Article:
16. Suppress month – yes – option x
    17. Date punctuation – semi-colon – option s
    18. Blank after date – no space – option x
    19. Date font – normal format
    20. Title font – italic
    21. Title capitalisation – title style (I ensure all bibtex entries are correctly capitalised manually by using {})
    22. Article title present – Yes
    23. Journal names – dotless names – option x
    24. Journal name font – plain
    25. Thesis title – like books
    26. Tech report – like article
    27. Tech report num – plain
    28. Journal volume font – plain
    29. Journal volume – vol(num) – default
    30. Volume punctuation – volume with colon – default
    31. Year in journal specification – as given by date specification
    32. Page numbers – start and stop numbers
    33. Large page numbers – no separators
    34. Word “page” in articles – no – numbers only – default
    35. Position of pages – default
    36. Word volume – number only -default
    37. Allow number without series – default
    38. Position of number and series – default
    39. Volume and series for books – option s
    40. Position of volume and series – default
    41. Journal name punctuation – space – option x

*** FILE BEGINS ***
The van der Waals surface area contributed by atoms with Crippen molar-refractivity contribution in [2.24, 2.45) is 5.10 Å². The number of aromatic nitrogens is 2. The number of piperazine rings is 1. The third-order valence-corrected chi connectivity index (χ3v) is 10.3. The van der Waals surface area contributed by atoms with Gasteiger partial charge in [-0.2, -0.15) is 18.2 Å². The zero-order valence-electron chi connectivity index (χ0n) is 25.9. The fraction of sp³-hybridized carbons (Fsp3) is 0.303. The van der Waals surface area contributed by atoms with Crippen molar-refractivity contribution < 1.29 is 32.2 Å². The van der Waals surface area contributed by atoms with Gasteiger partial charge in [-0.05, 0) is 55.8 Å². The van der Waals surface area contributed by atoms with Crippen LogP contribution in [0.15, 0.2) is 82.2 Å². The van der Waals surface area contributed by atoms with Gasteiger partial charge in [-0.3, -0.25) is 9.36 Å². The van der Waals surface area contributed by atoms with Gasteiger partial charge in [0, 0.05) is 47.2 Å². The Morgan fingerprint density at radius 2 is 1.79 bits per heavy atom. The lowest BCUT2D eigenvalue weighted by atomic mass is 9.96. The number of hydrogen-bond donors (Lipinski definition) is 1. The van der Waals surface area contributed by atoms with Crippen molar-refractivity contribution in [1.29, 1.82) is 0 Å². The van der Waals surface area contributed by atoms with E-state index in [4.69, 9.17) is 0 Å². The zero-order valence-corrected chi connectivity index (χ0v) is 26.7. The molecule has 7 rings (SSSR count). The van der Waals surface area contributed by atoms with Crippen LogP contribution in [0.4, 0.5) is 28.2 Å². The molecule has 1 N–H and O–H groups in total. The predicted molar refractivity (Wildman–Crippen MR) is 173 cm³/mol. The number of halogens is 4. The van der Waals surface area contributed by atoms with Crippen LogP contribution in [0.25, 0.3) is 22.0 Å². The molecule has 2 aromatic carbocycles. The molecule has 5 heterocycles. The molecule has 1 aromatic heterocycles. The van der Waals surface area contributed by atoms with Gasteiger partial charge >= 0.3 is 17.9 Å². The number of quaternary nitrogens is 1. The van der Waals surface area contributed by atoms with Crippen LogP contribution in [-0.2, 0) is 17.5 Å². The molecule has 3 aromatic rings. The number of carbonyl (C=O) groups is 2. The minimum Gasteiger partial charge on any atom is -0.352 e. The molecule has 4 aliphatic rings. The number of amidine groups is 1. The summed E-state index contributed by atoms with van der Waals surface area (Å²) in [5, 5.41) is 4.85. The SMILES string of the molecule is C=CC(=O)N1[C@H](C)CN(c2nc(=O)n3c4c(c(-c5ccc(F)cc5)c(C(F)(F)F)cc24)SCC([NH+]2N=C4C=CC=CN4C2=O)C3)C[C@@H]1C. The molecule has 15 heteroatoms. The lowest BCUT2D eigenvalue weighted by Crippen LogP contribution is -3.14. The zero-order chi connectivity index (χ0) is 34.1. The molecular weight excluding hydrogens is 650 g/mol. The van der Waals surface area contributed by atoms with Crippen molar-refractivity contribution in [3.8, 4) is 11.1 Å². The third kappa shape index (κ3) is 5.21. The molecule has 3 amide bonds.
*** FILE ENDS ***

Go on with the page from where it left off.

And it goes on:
42. Book title italic? Yes
    43. Pages in books plain – default
    44. Total pages printed – no
    45. Publisher,Address – default
    46. Publisher in paratheses – default no
    47. Publisher position – default
    48. ISBN – no
    49. ISSN – no
    50. DOI – no
    51. Editor after names – default
    52. Editor in collections – default
    53. Punctuation between blocks – default
    54. Punctuation after authors – default
    55. Punctuation after “in” – default
    56. “In” with journal names – default – no
    57. Final punctuation – period at end
    58. Abbreviate “pages” – omit – option x
    59. Abbreviate “editors” – yes – option a
    60. Other abbreviations – yes
    61. Abbreviation for edition – a
    62. Months with dots – option x (although not applicable as hidden)
    63. Editions as in database – default
    64. Stored journal names – default (not applicable)
    65. Ampersand – use word and – default
    66. Comma before “and” – no comma
    67. No “and” in reference list – No – option x
    68. Font of “et al” – plain
    69. RevTeX data fields – none (default)
    70. E-print data field – none (default)
    71. URL – none
    72. Reference component – none
    73. Emphasis – default
    74. Compatibility with plain TeX – default

After all that (most of the options we set to their default), we get:

Choose YES, and your STY file is created!

You will notice that many of the options are actually not applicable. For example, you can choose not to have “AND” placed into the author list if there are only two authors, but it still asks you about using an ampersand or plain text. In these situations, it is normally possible to just select the default.

Copy it into your TeX distribution tree. . You need to run texhash to update TeX’s directory cache so BibTeX can find your new file.

And finally change the bibliography style setting in your LaTeX document:

Further reading: Wikibooks’ LaTeX bibliography management, Making style files with custom bib.